San Francisco has embarked on a pioneering wastewater testing program to gain insights into the city’s illicit drug use, focusing on substances such as fentanyl, methamphetamine, and cocaine. This initiative is especially pertinent following a record number of overdose deaths in 2023.

Key Highlights:

  • New Data Insights: Jeffrey Hom, the director of population behavioral health at the San Francisco Department of Public Health, emphasized the uniqueness of this data, providing the city with unprecedented insights into drug consumption patterns.
  • Record Overdose Deaths: The city witnessed its worst year for overdose fatalities in 2023, with 806 accidental deaths recorded.
  • Testing Program Details:
    • Began in November 2023.
    • Samples collected bi-weekly from two city locations (east and west sides).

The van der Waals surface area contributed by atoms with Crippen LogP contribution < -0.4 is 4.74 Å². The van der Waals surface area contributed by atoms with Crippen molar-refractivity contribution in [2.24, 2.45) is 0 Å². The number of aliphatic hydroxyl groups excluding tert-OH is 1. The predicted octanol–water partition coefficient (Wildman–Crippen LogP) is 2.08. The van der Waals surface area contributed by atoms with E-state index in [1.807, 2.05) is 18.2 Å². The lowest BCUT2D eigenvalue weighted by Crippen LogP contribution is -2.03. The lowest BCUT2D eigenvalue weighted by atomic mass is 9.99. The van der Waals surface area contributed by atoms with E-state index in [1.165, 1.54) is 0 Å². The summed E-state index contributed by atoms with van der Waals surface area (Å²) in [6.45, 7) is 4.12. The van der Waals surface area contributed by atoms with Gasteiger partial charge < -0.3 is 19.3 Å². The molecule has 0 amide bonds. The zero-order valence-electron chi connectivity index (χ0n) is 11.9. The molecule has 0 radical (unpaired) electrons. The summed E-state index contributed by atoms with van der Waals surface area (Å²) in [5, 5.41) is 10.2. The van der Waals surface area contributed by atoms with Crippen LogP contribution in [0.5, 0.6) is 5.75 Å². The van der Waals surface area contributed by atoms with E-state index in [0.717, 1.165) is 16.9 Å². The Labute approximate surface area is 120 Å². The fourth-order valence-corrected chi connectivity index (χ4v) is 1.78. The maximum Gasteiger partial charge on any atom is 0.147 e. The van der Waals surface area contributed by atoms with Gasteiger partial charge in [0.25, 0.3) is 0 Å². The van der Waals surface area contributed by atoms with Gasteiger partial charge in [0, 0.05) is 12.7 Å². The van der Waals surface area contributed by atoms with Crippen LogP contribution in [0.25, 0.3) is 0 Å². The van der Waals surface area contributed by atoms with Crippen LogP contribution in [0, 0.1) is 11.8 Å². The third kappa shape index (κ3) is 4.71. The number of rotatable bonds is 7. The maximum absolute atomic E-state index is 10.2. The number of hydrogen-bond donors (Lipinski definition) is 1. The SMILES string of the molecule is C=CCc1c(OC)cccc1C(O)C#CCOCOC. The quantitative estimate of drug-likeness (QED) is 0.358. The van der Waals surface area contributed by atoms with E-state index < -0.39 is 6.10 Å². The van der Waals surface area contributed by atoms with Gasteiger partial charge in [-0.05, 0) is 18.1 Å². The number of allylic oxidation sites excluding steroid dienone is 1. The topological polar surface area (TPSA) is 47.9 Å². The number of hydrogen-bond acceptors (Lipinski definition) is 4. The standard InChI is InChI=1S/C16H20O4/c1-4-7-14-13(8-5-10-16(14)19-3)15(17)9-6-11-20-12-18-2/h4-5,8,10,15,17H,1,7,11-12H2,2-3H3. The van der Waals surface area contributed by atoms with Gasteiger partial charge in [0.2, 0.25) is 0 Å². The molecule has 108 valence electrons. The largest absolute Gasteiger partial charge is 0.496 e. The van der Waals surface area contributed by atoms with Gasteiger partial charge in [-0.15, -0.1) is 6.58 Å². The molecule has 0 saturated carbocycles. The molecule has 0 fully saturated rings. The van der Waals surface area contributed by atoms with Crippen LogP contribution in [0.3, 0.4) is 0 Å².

• Analyzes for fentanyl, cocaine, methamphetamine, and their metabolites.
  • Early Findings:
    • Higher drug concentrations, notably of fentanyl, cocaine, and methamphetamine, were found on the city’s east side.
    • Stimulants showed significantly higher concentrations across the city, indicating widespread use.
  • Comparison Challenges: Hom highlighted the difficulty in comparing drug prevalence due to differences in how substances are metabolized by the body, focusing instead on monitoring supply and usage trends over time.
  • Public Health Application: The city aims to use this data to inform the public about overdose risks and drug supply trends.
  • Future Plans:
    • The program is part of a study funded by the National Institute on Drug Abuse, ending in August.
    • Officials hope to continue and expand the program post-study, including testing frequency and the range of drugs monitored.
  • Contextual Use of Wastewater Testing:
    • San Francisco utilized wastewater testing during the COVID-19 pandemic for virus tracking.
    • Marin County also adopted this approach in July 2023 to monitor fentanyl overdoses, highlighting its effectiveness in public health surveillance.

This initiative marks a significant step forward in understanding and responding to drug use and overdose risks in San Francisco, offering a model for other municipalities facing similar challenges.